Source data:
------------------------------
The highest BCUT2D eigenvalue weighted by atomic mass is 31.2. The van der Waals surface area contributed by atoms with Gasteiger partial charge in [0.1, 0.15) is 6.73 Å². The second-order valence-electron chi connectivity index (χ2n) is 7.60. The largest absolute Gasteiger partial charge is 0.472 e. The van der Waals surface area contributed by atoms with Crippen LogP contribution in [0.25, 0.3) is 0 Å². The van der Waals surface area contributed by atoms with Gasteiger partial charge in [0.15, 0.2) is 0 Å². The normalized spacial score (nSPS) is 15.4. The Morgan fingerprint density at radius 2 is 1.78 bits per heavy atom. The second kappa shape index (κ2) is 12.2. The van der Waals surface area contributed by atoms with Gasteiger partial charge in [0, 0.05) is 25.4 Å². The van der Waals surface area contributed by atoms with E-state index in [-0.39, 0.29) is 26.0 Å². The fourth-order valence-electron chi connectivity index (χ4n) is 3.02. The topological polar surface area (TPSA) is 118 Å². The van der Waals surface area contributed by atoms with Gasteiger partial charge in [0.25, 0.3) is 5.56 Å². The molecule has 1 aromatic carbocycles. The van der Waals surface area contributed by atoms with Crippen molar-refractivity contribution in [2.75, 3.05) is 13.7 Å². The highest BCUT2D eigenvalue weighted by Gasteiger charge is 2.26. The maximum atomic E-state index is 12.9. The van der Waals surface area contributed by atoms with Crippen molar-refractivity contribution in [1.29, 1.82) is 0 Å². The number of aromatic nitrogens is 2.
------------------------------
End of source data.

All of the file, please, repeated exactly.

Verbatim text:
The highest BCUT2D eigenvalue weighted by atomic mass is 31.2. The van der Waals surface area contributed by atoms with Gasteiger partial charge in [0.1, 0.15) is 6.73 Å². The second-order valence-electron chi connectivity index (χ2n) is 7.60. The largest absolute Gasteiger partial charge is 0.472 e. The van der Waals surface area contributed by atoms with Crippen LogP contribution in [0.25, 0.3) is 0 Å². The van der Waals surface area contributed by atoms with Gasteiger partial charge in [0.15, 0.2) is 0 Å². The normalized spacial score (nSPS) is 15.4. The Morgan fingerprint density at radius 2 is 1.78 bits per heavy atom. The second kappa shape index (κ2) is 12.2. The van der Waals surface area contributed by atoms with Gasteiger partial charge in [0, 0.05) is 25.4 Å². The van der Waals surface area contributed by atoms with E-state index in [-0.39, 0.29) is 26.0 Å². The fourth-order valence-electron chi connectivity index (χ4n) is 3.02. The topological polar surface area (TPSA) is 118 Å². The van der Waals surface area contributed by atoms with Gasteiger partial charge in [0.25, 0.3) is 5.56 Å². The molecule has 1 aromatic carbocycles. The van der Waals surface area contributed by atoms with Crippen molar-refractivity contribution in [2.75, 3.05) is 13.7 Å². The highest BCUT2D eigenvalue weighted by Gasteiger charge is 2.26. The maximum atomic E-state index is 12.9. The van der Waals surface area contributed by atoms with Crippen molar-refractivity contribution in [1.29, 1.82) is 0 Å². The number of aromatic nitrogens is 2.